Another public relations strategy that the event organizers, OICA, will use to publicise the event will be the two press days set aside for various media houses in Geneva and from the international world to take photos of the various car models and designs on display in the auto show. These photo ops for the press are meant to increase more awareness for the motor show as journalists and car experts provide an analysis of what to expect in the event. International newspapers such as the Daily Telegraph and the New York Times have provided a description of what to expect from the international event.
The Daily Telegraph has for example identified the Audi A3 sedan and the Volkswagen Golf Cabriolet to be the main car attractions for this year’s annual event and also the Chevrolet Cruze hatchback to be one of the newest introductions by Chevrolet to the international motor show (Gover 2011). The New York Times on the other hand identified car models from Fiat such as the Grand Voyager minivan and the Chrysler Lancia models to be the major crowd pullers during the event. The newspaper also noted that the BMW i and the BMW Vision ConnectedDrive were some of the car models that would be featured in the attractions category of the car show (Garrett 2011).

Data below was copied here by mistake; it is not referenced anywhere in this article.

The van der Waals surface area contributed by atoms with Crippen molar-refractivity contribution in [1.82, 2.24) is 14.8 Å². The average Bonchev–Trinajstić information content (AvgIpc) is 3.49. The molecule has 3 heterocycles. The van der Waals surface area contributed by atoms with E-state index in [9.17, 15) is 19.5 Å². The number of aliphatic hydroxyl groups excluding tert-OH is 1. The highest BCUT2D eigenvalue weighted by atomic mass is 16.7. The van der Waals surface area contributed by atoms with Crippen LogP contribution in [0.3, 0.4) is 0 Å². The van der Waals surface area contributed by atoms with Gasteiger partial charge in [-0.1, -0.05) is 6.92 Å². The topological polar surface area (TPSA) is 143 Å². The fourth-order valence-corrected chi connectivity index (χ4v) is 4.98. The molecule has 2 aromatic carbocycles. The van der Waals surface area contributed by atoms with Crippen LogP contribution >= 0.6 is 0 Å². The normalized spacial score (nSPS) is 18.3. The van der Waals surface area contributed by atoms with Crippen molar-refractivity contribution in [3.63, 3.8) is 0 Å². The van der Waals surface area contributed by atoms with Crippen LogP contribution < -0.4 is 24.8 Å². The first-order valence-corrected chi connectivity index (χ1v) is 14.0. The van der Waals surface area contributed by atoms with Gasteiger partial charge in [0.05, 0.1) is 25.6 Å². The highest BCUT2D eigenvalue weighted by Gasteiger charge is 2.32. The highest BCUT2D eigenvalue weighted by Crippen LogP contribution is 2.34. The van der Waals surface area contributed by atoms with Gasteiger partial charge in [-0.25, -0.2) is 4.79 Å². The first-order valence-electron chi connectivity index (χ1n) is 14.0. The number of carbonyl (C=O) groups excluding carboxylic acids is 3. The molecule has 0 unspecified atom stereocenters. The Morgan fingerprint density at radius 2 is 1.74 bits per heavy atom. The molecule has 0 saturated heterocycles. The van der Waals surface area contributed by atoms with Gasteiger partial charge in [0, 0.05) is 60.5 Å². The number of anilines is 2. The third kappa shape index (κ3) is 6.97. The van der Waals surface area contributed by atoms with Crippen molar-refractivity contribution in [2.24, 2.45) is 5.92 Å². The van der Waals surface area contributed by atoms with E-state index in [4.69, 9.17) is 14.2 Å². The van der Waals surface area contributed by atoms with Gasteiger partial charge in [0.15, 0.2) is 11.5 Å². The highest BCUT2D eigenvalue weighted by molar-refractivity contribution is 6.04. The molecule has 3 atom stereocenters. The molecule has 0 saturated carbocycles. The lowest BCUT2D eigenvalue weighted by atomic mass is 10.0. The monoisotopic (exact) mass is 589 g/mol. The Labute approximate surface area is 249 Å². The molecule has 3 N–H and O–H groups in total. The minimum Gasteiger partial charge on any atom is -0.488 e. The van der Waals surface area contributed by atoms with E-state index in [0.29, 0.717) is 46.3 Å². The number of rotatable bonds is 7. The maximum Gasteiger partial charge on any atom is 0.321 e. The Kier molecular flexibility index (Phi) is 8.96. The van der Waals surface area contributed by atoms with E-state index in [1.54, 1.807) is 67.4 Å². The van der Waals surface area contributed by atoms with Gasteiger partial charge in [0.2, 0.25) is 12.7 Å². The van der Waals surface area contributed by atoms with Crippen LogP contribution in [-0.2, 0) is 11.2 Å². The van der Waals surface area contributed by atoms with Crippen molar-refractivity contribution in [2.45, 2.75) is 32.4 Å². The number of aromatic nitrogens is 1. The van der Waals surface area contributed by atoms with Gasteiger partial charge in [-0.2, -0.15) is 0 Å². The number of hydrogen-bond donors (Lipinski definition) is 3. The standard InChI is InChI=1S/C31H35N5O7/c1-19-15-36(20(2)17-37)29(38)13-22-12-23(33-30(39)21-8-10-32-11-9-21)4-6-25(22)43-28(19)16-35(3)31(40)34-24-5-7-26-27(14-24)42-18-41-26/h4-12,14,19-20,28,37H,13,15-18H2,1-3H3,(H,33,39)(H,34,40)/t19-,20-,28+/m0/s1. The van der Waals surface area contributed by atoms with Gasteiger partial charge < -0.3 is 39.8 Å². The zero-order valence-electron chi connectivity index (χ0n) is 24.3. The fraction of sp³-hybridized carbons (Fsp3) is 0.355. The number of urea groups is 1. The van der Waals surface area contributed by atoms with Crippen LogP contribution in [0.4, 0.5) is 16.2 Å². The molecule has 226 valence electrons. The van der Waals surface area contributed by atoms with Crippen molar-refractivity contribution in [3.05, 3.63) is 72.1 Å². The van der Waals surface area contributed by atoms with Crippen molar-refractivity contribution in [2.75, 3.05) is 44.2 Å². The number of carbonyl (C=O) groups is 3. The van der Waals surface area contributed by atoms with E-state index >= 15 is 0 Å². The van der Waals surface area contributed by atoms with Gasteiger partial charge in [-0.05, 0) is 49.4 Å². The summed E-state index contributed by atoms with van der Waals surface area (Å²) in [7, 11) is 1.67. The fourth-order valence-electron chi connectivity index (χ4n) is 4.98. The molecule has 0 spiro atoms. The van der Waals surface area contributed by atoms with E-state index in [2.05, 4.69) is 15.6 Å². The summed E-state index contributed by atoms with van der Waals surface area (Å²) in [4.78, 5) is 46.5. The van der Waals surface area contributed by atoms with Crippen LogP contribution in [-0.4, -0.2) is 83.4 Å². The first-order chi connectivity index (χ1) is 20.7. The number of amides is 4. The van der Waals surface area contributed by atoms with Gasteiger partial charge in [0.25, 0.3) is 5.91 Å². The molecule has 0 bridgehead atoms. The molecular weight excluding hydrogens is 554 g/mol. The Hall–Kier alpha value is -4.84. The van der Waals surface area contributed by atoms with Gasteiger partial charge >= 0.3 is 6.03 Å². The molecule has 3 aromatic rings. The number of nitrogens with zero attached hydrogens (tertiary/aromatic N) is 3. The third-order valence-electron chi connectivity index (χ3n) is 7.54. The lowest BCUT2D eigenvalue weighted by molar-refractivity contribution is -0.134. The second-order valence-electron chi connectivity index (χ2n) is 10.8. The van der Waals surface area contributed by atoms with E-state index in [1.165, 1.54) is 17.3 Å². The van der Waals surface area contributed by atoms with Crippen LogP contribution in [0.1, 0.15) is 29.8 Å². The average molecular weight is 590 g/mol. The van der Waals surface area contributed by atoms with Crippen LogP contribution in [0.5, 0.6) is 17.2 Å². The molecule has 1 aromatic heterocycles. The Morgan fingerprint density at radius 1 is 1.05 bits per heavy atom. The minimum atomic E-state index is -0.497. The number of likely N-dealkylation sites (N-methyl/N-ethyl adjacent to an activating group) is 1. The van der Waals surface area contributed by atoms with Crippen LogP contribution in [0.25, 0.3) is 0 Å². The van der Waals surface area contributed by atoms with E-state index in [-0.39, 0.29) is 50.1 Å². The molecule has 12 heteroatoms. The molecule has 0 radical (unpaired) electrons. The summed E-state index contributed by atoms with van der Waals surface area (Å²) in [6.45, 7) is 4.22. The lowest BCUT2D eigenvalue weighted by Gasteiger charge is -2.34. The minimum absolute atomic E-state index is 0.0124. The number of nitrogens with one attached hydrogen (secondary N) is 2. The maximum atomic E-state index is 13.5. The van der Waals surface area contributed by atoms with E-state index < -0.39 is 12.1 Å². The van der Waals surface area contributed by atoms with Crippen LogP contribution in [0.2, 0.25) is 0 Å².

The relationship marketing strategy that will be used by OICA and Comité Permanent du Salon International de l’Automobile to market the show to both the domestic and international audience of the show will involve using major websites such as Yahoo and Google to identify online customers who will be interested in going for the motor event. The Geneva Motor Show website has also incorporated Facebook as part of its website links which provides an opportunity for millions of users who have an interest in cars and car technology to take part in the online forums for the show. According to Razmerita et al (2009) social networking sites and commonly used websites add value to a company’s marketing strategies enabling it to personalize its products and services so that they can meet the individual needs and preferences of customers.